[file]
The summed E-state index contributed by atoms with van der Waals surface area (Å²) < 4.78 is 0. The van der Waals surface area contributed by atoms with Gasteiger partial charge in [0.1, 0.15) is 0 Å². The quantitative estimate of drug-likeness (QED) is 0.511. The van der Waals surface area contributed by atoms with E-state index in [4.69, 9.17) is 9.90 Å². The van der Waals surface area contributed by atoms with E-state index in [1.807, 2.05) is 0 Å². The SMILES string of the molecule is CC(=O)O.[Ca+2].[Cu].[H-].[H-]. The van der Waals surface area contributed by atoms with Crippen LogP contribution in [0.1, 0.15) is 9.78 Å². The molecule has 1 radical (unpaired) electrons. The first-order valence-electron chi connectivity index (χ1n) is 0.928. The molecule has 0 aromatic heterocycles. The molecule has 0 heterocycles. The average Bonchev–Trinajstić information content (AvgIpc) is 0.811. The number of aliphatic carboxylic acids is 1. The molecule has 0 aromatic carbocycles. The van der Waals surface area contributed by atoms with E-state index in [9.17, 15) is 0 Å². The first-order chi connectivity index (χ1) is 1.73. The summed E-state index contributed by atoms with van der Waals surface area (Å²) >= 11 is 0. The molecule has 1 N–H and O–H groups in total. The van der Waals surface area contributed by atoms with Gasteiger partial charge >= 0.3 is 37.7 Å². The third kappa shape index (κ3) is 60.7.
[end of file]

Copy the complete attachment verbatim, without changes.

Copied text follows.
The summed E-state index contributed by atoms with van der Waals surface area (Å²) < 4.78 is 0. The van der Waals surface area contributed by atoms with Gasteiger partial charge in [0.1, 0.15) is 0 Å². The quantitative estimate of drug-likeness (QED) is 0.511. The van der Waals surface area contributed by atoms with E-state index in [4.69, 9.17) is 9.90 Å². The van der Waals surface area contributed by atoms with E-state index in [1.807, 2.05) is 0 Å². The SMILES string of the molecule is CC(=O)O.[Ca+2].[Cu].[H-].[H-]. The van der Waals surface area contributed by atoms with Crippen LogP contribution in [0.1, 0.15) is 9.78 Å². The molecule has 1 radical (unpaired) electrons. The first-order valence-electron chi connectivity index (χ1n) is 0.928. The molecule has 0 aromatic heterocycles. The molecule has 0 heterocycles. The average Bonchev–Trinajstić information content (AvgIpc) is 0.811. The number of aliphatic carboxylic acids is 1. The molecule has 0 aromatic carbocycles. The van der Waals surface area contributed by atoms with E-state index in [9.17, 15) is 0 Å². The first-order chi connectivity index (χ1) is 1.73. The summed E-state index contributed by atoms with van der Waals surface area (Å²) >= 11 is 0. The molecule has 1 N–H and O–H groups in total. The van der Waals surface area contributed by atoms with Gasteiger partial charge >= 0.3 is 37.7 Å². The third kappa shape index (κ3) is 60.7.